But five years ago, Bale was not Downing. Bale held an inexplicable hoodoo over his club, failing to be on the winning side in 24 Premier League games. Those powerful strides, so synonymous with the Welshman, used to be meager surrenders of the ball, a routine relinquishment by a player not fulfilling his potential. The marching dragon of the present was just a small scapegoat from the valleys. Downing was anything but. He was the local boy doing good, safeguarding the future of England's left side.
This is not necessarily to launch a defence of Downing, though the shield becomes more steadfast with each passing game. This is not even to apotheosize Bale, for he has already become a deity to hyperbole.
This simply a cautionary tale of how rapidly things spin in the whirlwind of football. The narrative is never written for long.
Liverpool should remember that. A few decent performances do not make Downing irreplaceable, nor is it necessarily a brief expedition away from deadening mediocrity. For Bale, the story is far from written, with plenty of ink left in the quill. The upward trajectory of his performances since the arrival of Andre Villas-Boas in the summer, aided by shifting central and roaming free, will no doubt continue -- but he can be stopped, certainly for 90 minutes, certainly on Sunday.
It is not a notion to be limited to just those two players either. That is not to suggest every player should be persevered with in the face of brow-furrowing incompetence. But there is clearly value in not overhyping or underappreciating players. In this season alone, the revolving door of favour has swung viciously at Anfield. In to favour came Downing, Jordan Henderson and Jose Enrique, a trio previously consigned to the Dalglish/Comolli wasteland; out flew Fabio Borini, Joe Allen and Raheem Sterling to take their places, for it is a space that always must be occupied, a rats' alley where the dead men lost their bones.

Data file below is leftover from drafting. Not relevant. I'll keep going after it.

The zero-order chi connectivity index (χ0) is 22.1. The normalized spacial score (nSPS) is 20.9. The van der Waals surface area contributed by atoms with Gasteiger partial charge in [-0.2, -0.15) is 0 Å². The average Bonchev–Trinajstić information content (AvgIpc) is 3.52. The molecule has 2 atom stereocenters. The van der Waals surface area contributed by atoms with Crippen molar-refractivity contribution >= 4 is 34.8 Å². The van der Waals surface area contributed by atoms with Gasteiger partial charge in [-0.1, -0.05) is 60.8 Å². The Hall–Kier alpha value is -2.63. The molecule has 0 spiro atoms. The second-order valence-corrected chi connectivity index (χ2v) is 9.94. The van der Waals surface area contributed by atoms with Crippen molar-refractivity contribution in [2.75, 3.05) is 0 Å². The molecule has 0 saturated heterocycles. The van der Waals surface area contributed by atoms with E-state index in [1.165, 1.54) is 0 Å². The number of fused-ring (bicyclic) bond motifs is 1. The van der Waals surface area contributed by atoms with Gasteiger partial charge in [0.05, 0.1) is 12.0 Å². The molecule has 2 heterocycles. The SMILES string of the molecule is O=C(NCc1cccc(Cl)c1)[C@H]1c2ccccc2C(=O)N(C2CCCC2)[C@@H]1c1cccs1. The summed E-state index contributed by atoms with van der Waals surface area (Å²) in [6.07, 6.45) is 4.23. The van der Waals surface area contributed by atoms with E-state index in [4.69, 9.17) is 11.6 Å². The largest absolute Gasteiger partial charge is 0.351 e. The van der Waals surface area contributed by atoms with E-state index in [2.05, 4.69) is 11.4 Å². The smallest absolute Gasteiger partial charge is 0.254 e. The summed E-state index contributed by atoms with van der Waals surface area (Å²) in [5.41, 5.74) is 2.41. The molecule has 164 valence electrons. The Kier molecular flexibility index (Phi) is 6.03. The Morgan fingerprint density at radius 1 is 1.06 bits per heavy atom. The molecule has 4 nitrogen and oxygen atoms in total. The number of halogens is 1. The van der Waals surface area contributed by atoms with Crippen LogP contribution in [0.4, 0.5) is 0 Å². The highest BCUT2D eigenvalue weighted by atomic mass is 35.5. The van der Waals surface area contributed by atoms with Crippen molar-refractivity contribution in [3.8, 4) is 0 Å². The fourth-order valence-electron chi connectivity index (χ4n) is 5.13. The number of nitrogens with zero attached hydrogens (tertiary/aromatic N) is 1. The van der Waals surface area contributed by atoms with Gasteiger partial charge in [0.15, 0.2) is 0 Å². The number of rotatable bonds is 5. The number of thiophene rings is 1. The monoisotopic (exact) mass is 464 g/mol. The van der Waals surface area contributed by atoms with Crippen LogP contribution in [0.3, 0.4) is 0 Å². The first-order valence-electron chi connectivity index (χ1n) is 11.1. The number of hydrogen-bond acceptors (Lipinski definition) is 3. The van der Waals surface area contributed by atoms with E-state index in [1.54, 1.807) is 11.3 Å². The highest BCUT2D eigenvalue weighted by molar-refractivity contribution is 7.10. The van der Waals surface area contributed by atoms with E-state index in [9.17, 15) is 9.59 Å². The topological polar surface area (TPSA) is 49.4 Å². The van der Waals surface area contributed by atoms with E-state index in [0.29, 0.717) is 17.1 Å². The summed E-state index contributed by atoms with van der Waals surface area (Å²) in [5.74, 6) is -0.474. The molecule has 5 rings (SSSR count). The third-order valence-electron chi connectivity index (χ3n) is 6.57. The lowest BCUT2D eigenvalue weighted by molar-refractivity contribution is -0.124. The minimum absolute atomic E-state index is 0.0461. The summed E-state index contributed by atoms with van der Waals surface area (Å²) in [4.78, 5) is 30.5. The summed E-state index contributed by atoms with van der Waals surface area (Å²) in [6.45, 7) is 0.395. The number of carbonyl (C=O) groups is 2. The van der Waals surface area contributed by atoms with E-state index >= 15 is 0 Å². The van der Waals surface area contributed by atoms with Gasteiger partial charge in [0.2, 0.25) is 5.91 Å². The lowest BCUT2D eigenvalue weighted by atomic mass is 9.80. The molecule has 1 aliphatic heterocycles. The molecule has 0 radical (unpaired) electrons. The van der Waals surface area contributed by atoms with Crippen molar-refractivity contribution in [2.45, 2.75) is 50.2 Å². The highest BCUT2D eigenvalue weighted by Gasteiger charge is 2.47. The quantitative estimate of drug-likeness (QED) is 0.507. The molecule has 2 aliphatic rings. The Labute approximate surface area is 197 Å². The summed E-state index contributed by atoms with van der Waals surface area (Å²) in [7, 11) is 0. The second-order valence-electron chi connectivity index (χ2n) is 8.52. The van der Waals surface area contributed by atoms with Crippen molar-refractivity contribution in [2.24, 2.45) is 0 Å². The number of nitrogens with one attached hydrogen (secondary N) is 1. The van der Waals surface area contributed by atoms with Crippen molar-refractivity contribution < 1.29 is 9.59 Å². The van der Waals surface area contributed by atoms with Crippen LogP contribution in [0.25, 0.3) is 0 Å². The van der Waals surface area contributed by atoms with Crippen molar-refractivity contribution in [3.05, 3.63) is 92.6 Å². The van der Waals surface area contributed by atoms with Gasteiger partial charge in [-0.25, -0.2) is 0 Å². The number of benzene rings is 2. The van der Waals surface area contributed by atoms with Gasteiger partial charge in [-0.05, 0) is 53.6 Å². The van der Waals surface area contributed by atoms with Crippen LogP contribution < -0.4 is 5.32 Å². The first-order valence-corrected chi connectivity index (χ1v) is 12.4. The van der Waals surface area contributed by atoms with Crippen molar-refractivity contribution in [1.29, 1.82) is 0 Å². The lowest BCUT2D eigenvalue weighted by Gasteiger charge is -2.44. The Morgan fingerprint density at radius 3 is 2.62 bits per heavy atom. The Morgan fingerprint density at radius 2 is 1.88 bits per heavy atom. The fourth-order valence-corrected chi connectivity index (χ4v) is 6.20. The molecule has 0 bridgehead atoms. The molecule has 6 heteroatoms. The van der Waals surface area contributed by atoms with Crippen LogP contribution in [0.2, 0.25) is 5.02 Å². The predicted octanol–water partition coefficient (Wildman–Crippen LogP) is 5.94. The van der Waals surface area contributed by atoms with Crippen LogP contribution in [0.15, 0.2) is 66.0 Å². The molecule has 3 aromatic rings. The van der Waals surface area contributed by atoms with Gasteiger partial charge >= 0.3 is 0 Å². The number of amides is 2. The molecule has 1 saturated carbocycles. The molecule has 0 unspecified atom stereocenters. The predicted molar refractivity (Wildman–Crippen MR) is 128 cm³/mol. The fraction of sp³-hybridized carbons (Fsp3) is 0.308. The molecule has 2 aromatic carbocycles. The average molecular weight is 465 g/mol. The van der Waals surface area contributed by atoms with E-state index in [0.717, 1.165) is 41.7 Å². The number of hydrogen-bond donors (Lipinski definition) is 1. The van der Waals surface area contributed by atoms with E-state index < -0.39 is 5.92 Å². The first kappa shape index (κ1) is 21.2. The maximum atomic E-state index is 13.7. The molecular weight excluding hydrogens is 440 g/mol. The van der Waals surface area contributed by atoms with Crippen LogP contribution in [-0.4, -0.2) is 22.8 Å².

Brendan Rodgers will have been tempted to scrawl "stop Bale" upon the Melwood whiteboard in the lead-up the game. So long as it isn't permanent marker. Nothing is ever permanent.
Though Bale is the main reason they currently rest third in the league, he is not the only reason. Much like Liverpool, all talk of one man teams should cease. This game is about more than Bale or Suarez. It isn't about the recent histories of the two clubs, seemingly intertwined at every turn and transfer window; it isn't about the promises that were kept, broken and never uttered to the likes of Gylfi Sigurdsson, Clint Dempsey, Villas-Boas and Rodgers, all of whom could have been wearing a different shade of kit if things concluded differently.
Sunday will rest upon 22 players -- 26 if all the substitutes are used -- and two men sitting in the dugout. With this game, the only one to feature those realistically in the chase for European football, a victory for Liverpool would put them sixth, just two points behind Arsenal. A chance to put pressure on those above them. A chance, but nothing more, particularly given their season so far.
If Downing's contribution is similar to his recent efforts, Liverpool won't care that he isn't Bale. Nor should they regardless, because that's how this world works -- dystopia striving for utopia. Just ask Downing; the closer he helps Liverpool to European football, the closer he edges toward the exit door for good.
Maybe he's a bit more like Bale than anyone gives him credit for.